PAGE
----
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- A Hive of Busy Bees - 4/13 -
"Later Joe and Henry, sauntering down the street together, saw the same sign in the window--'Boy Wanted. Apply in Person.'
"'Guess he doesn't want a boy very bad,' said Joe. 'That's no job--sorting those old rusty things. Did you find anything in the chest besides bolts and nails, Henry?'
"'I'm not telling _everything_ I found,' said Henry with a laugh.
"Joe looked up, puzzled and a little alarmed. 'Now I wonder--' he began--but broke off suddenly and started to talk about something else.
"A few days later Charles passed by the drug store and saw the sign in the window. He went in and told the druggist he would like to have the job.
"'Are Joe and Henry friends of yours?' asked the druggist, looking at him sharply.
"'Oh, no, sir.' replied Charles quickly. 'We used to be good friends; but something happened between us that I don't like to tell; and they wouldn't have anything to do with me afterward.'
"'I'm glad to hear that,' said the druggist. 'I rather think you're the boy I want.'
"For two or three hours Charles worked steadily, now and then whistling a snatch of tune. Then he went to the druggist and said, 'I have finished the job you gave me. What shall I do next?'
"The druggist went to the little room to see how Charles had done his work. The boy had found some boxes lying about; and he had placed the bolts in one, the nails in another, and the screws in a third.
"'And see what I found!' exclaimed Charles. 'It was lying under those old crooked bolts in the bottom of the chest.' And he handed the druggist a five-dollar gold-piece.
"The druggist took the money and said with a smile, 'Now you may place the bolts and screws back in the chest just as you have them arranged in the boxes.'
"After he had done that, Charles was sent on a few errands; and then he was dismissed for the day.
"A few days later the druggist gave Charles a key and said, 'You may come early in the morning and open the store, and do the sweeping and dusting.'
"At the end of the first week, when Charles received his pay-envelope, he found the five-dollar gold-piece along with the week's wages.
"One morning not long afterward, when Charles was sweeping the floor, he found a few pennies lying near the counter. He picked them up and laid them on the shelf, and told the druggist about them. Another day he found some pennies, a dime, and two nickels. These too he laid on the shelf, telling the druggist where he had found them.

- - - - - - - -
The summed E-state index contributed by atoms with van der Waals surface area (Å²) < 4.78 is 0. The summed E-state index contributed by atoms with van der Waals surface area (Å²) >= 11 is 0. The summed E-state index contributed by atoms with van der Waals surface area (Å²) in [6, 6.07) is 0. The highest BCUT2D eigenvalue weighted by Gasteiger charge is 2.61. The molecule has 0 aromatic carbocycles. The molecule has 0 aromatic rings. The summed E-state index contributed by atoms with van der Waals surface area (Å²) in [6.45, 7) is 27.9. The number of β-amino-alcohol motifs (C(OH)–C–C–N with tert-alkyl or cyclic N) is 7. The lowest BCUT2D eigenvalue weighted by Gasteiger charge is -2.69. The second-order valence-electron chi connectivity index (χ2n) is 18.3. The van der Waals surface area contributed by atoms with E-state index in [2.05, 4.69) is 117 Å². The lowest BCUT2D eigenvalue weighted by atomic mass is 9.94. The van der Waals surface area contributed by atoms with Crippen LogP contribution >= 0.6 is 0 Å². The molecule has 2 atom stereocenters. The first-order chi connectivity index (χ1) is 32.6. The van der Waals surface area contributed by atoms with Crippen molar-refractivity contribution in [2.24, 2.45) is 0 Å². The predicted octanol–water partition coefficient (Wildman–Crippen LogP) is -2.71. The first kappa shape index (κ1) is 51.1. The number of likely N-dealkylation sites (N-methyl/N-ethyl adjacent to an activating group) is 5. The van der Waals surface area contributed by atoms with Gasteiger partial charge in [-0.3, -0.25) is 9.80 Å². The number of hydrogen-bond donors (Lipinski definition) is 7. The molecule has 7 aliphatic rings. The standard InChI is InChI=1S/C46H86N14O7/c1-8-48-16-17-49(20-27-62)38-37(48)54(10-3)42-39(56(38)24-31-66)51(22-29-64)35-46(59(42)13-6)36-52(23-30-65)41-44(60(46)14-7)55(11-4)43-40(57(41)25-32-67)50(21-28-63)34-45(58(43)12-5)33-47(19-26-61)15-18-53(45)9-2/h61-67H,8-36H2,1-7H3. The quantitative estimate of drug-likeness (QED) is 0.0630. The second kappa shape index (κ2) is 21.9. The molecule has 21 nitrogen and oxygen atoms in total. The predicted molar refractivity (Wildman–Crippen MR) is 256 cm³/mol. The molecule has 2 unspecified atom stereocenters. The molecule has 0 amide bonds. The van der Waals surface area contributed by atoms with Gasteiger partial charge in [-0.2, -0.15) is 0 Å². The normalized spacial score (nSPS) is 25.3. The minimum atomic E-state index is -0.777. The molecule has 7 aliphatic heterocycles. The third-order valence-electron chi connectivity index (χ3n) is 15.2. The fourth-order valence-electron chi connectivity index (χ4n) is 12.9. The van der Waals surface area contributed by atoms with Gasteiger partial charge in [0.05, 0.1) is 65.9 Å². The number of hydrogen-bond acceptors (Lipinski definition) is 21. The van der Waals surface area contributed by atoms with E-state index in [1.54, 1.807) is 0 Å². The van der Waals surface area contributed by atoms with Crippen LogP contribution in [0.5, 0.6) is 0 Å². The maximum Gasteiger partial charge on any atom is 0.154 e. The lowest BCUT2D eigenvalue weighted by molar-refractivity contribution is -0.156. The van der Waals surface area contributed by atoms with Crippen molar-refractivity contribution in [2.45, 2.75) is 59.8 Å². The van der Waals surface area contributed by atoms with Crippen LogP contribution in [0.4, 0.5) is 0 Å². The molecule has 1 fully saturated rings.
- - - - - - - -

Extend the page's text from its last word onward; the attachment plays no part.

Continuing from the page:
"About a month later, when he was sweeping one morning, he found a bright, shiny new dollar. How he did wish he might keep it for himself!
"'The druggist would never know it,' whispered a tiny voice.
"But just at that instant, Bee Honest began to buzz around his ears. 'Don't forget what Mother told you,' said the bee. 'She said she would never be ashamed of you, as long as you were perfectly honest.'
"Charles turned the shiny dollar over and over in his hand. The bee kept on buzzing--'Never do anything that will make your mother ashamed of you. Be honest! Be honest!'
"'Yes,' said Charles at last, 'I will.' He laid the dollar up on the shelf; and when the druggist came in, he told him about it.
"The druggist smiled and patted him on the shoulder. 'You are an honest boy,' was all he said. And at the end of the week, Charles found the shiny dollar in his pay-envelope, beside his usual wages.
"A few weeks later, the druggist began to give Charles large sums of money to take to the bank for him. 'I have found that I can trust you, my boy,' he would say.
"Charles worked in the store all that summer; and when school opened again, he helped the druggist mornings and evenings. His tired mother did not have to take in so many washings now; for Charles always gave her his money at the end of the week.
"After he had finished school, the druggist gave him a steady job in the store, with good wages.
"'Charles,' said the druggist one day, 'do you remember the day you sorted bolts and nails for me?'
"'Indeed I do,' answered Charles. 'How glad I was to find work that day, so I could help my mother a little! And I shall never forget how surprised I was when I found a five-dollar gold-piece at the bottom of the chest.'